Filed under book | Tags: · avant-garde, colour, perception, theory
Mikhail Matiushin (1861-1934), a Russian composer and painter, studied physiology of human senses and developed his own concept of the fourth dimension connecting visual and musical arts, a theory that he put to practice in the classrooms of Leningrad Workshop of SVOMAS and GINKhUK (1918–1934) and summarized in his work 1932 Spravochnik po tsvetu [Colour Handbook].
“In Leningrad in the 1920s intensive colour research was made at GINKhUK “State Institute of Artistic Culture” where Kazimir Malevich was headmaster. In the ‘laboratories’ of form and colour a foundation for a union of art, science and practical application was developed. The ‘Department of Organic Culture’ was supervised by Matiushin.
By some miracle or oversight, Matiushin’s Colour Handbook passed censorship. Four hundred copies were published in Moscow and Leningrad in 1932, the same year that the Central Committee of the Communist Party took measures to centralise all art organisations. With Marxist-Leninist materialism as the only accepted method, Matiushin was obliged to express himself in terms of physics, physiology and chemical processes in the body in order to be politically accepted.
The fundamental concepts of Matiushin’s theory were ‘Organic Culture’ and ‘Spatial Realism’, which were also the names of the workshops he supervised as a ‘red professor’. Here Matiushin developed a training programme together with his students, including yoga, meditation and various exercises conceived to ‘create and develop the artist’. These new physical possibilities of perception were called ‘extended’ or ‘amplified vision’ which did not only include the eyes, but was expanded to involve hearing, tactility, and thinking – in short, a kind of conscious synaesthesia.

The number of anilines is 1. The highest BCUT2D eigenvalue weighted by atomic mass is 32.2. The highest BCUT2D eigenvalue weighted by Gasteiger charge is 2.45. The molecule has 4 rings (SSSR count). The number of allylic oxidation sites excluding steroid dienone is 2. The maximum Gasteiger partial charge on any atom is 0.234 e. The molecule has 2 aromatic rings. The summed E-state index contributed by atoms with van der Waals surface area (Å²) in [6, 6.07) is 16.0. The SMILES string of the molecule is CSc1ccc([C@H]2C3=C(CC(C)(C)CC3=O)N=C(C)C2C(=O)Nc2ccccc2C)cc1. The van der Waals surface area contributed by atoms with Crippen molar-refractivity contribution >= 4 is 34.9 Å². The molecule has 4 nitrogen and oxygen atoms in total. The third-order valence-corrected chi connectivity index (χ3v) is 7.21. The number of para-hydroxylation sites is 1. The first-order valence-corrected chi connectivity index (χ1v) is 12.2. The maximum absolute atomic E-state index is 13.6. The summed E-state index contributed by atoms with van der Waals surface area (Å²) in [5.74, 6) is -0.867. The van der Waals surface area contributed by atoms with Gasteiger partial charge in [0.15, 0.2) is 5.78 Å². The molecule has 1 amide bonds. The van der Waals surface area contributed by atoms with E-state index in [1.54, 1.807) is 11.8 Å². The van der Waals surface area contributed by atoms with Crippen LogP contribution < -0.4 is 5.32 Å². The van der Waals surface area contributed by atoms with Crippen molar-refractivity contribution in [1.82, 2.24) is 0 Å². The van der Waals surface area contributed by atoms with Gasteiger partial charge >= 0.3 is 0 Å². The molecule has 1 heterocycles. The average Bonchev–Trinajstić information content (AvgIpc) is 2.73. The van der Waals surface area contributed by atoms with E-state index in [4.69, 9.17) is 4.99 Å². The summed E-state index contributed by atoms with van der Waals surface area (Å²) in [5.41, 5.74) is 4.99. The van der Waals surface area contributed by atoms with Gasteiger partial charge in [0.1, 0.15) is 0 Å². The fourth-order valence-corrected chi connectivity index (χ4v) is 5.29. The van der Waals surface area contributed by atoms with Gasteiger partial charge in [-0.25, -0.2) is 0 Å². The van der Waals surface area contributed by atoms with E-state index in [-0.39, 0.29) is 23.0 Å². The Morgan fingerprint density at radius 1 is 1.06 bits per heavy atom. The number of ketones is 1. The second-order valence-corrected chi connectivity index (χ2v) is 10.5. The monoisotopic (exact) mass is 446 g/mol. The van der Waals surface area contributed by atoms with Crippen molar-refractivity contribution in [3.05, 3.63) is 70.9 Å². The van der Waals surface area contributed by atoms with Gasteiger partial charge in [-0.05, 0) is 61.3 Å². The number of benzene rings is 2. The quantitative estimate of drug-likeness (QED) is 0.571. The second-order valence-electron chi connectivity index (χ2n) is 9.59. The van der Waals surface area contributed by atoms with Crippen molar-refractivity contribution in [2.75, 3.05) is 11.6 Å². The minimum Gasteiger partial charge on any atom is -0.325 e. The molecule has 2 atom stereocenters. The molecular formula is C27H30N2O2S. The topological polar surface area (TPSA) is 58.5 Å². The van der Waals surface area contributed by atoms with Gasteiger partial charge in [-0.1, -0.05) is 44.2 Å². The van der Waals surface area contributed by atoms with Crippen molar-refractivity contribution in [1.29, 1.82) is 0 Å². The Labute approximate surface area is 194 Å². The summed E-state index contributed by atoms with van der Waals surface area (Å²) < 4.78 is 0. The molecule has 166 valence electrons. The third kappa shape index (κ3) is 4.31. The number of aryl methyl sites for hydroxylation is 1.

With a panoramic visual angle of 360° producing a new spatial reality of the fourth dimension, colours would emerge more intensely than in our normal, physical world. With untrained eyes a stone, for example, would seem ‘dead’, immobile, static. In the fourth dimension, however, it should be possible to see the low frequency waves of solid materials such as stones and minerals. With cars at one speed, people at another, trees growing at yet a third speed, to the untrained eye, the world seems scattered and fragmented. For those who could apply the extended vision however, the whole world would, from an ontological perspective, appear completely different, with all links and connections organically unified.
The Handbook is illustrated with thirty, handmade colour charts, each of them showing a combination of three different colours. Perception of the interconnection between colours was stressed rather than individual colours in isolation.
The book was but a small percentage of the work on colour vision Matiushin produced during his lifetime. After his death, his findings were stored away in archives and were largely forgotten as a result of the political circumstances in which they were conceived.” (Margareta Tillberg, 2001)
An English translation under the title “The Laws Governing the Variability of Colour Combinations: Colour Manual” appeared in Margareta Tillberg’s book Coloured Universe and the Russian Avant-Garde. Matiushin on Colour Vision in Stalin’s Russia, 1932, Stockholm University, 2003, pp 345-376.
Справочник по цвету. Закономерность изменяемости цветовых сочетаний
First published in Moscow/Leningrad, 1932
New edition D. Aronov, Moscow, 2007
Commentary: Bulat Galeyev (Leonardo, 2005).Comment (0)